James Anderson and Stuart Broad both have their eyes on one more Ashes series in Australia before considering retirement. The star duo has shared the new ball for England for over a decade and is leading wicket-taker in the Test for the country’s list of all-time.
In July, Anderson will turn 38 and has had injury problems to deal with over the last one year, while Broad is four years younger but feels his career will not last as long as his fellow swing bowler.
However, both aspire to keep their place in the England squad long enough to try and win the Ashes back in Australia next season.
Anderson asked Broad about his retirement plans during the Instagram Live Q&A, and Broad said: “I don’t think I could go until your age. Your action is so smooth, and it looks a lot calmer on your body, whereas mine is a little more forceful through my body, I think.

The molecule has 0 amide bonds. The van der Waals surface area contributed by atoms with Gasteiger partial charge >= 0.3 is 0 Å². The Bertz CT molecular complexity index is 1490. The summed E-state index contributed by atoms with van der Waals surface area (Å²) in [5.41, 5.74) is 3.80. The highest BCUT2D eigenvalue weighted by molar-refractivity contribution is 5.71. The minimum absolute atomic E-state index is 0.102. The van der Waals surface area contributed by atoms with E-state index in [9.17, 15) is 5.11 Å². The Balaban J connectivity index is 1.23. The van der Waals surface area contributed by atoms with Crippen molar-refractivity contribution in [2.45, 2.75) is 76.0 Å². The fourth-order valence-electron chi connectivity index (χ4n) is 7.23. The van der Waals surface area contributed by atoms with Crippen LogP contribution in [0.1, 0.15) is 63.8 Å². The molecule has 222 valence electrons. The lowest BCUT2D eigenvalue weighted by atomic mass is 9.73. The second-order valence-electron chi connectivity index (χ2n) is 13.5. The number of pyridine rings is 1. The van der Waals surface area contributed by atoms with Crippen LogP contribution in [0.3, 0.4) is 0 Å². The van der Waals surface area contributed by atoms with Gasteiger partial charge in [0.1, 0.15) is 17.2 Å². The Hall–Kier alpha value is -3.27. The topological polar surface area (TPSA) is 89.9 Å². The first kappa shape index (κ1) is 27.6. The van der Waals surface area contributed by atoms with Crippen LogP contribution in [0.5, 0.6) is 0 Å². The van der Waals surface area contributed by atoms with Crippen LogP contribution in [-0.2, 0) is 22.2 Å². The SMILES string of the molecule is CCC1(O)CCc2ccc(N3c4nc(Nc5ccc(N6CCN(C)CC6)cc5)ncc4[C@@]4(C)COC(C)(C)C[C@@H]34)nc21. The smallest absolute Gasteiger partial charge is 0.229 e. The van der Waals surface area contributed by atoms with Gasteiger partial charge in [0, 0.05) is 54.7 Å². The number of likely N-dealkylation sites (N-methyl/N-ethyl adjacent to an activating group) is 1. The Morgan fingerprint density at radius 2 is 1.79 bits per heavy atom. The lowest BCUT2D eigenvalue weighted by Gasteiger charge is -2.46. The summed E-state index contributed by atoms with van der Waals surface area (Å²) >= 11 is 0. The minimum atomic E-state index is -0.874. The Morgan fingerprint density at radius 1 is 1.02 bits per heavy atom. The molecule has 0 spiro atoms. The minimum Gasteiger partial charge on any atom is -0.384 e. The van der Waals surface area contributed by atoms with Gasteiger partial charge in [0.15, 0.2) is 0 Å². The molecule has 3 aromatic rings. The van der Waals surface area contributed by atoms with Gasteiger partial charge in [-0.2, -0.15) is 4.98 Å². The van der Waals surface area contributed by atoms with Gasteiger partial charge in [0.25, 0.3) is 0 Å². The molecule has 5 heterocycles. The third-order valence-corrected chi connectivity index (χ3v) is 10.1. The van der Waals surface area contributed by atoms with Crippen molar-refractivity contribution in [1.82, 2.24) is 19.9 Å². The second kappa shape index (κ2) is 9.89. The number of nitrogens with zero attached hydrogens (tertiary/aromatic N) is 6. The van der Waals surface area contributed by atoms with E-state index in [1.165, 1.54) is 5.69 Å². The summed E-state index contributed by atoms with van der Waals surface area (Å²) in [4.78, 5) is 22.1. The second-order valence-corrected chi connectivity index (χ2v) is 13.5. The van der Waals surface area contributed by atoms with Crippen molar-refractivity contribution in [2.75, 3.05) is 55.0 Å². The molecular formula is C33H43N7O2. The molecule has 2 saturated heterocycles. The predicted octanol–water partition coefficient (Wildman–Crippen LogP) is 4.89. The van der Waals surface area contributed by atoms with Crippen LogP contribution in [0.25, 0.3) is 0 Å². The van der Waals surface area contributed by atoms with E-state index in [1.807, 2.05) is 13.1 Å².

“I’d never want to get to that place where I’m bowling against a 19-year-old, and they’re going, ‘I thought someone said he used to be a good bowler.’ I’d hate that. I’d prefer to go that bit earlier than that little bit later.
“But I love the environment at the minute. I love playing for England.
“I still have a huge motivation to keep playing, and you just assess that year by year. And we’ve got that carrot dangling over us of Australia in Australia, which looks like an achievable carrot to grab.”
Anderson did agree with Broad’s Australia remark and said: “The big thing is standards. If your standards feel like they’re dropping, then yeah, you may consider finishing.”
“But as long as my standards stay high, my fitness levels stay good, and my skills stay where I want them to be, and my speed stays pretty good, which they have been.”
“We have got an exciting team and a few young guys who are just starting on their journey, we have got some more established guys, and we have got two guys who have been around a long time.
“I think it’s nice to be a part of that team where you feel you can, in fact, achieve something and go on and have success. As long as you’ve got that drive, then why not carry on?”